• Associations of trees with annual or perennial crops.
  • Mixed home gardens.
  • Agrosilvopastoral systems.
  1. Agroforestry systems of living fences and windbreaks.

These consist of rows of trees that determine a property or serve as protection for other components or systems.
According to the type of associated crop, the main function of the forest component and its distribution in space and time, a multiple and complicated arrangement of agroforestry systems is reached, which include;
A. Forestry systems

  1. Taungya systems or agroforestry
  2. Trees of value in crops
  3. Fruit trees in crops
  4. Trees that produce shade in crops and/or improve soil fertility
  5. live fences
  6. windbreaks
  7. Crops in strips or alleys
  8. Multiple agroforestry systems
  9. Homegardens
  10. Agrosilvopastoral systems
  11. Simultaneous crops and livestock in plantations.
  12. Trees associated with crops and livestock.
  13. Living fences around rural communities.
  14. Silvopastoral systems
  15. Grazing (or fodder production) in forest plantations.
  16. Grazing (or fodder production) in secondary forests.
  17. Timber trees in the pastures.
  18. Service trees in pastures.
  19. Fruit trees in the pastures.
  20. Fodder trees.
  21. Live fences.
  22. Windbreak curtains.

Agroforestry systems are basically a combination of forestry practices with agriculture and/or grazing on the same surface unit.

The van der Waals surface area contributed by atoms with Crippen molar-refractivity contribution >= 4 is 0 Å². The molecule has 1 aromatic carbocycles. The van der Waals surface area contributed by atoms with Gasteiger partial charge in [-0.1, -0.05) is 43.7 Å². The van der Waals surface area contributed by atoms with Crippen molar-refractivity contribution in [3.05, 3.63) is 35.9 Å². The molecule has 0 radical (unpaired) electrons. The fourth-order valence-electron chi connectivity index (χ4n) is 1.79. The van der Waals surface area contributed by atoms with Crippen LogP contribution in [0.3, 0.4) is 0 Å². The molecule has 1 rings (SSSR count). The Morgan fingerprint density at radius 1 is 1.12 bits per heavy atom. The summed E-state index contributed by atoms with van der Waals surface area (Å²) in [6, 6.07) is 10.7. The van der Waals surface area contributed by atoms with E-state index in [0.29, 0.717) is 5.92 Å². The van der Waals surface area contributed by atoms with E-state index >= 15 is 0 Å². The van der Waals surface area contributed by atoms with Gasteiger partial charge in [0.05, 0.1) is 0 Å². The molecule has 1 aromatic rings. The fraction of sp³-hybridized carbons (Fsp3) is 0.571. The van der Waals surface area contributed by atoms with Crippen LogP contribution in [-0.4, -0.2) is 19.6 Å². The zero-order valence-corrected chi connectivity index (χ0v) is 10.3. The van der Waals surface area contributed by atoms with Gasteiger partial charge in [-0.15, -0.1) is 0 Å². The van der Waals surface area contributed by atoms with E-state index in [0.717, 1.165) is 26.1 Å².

The growing pressure of the population for new farmland and greater food production is forcing the replacement of some production systems with more stable and productive ones.

Such is the case of agroforestry, since it provides great environmental and socioeconomic benefits and compared to monoculture production systems, agroforestry systems offer farmers several advantages, for example:

  1. It directly increases the income of the peasant family, combining crops with more balanced production cycles.
  2. Reduces agricultural production costs.
  3. In the medium and long term, the income from the production of wood and non-timber products, such as rubber, fruits, dyes and honey can be important.

Agroforestry is not a new practice, it has prevailed for centuries in many parts of the world, especially under subsistence, traditional, peasant or indigenous farming conditions.

Agroforestry systems can contribute to the reduction of rural poverty thanks to the increase in production on farms and family income, and at the same time that productivity and product diversity increase through agroforestry, it contributes to improving the health and nutrition of the rural poor.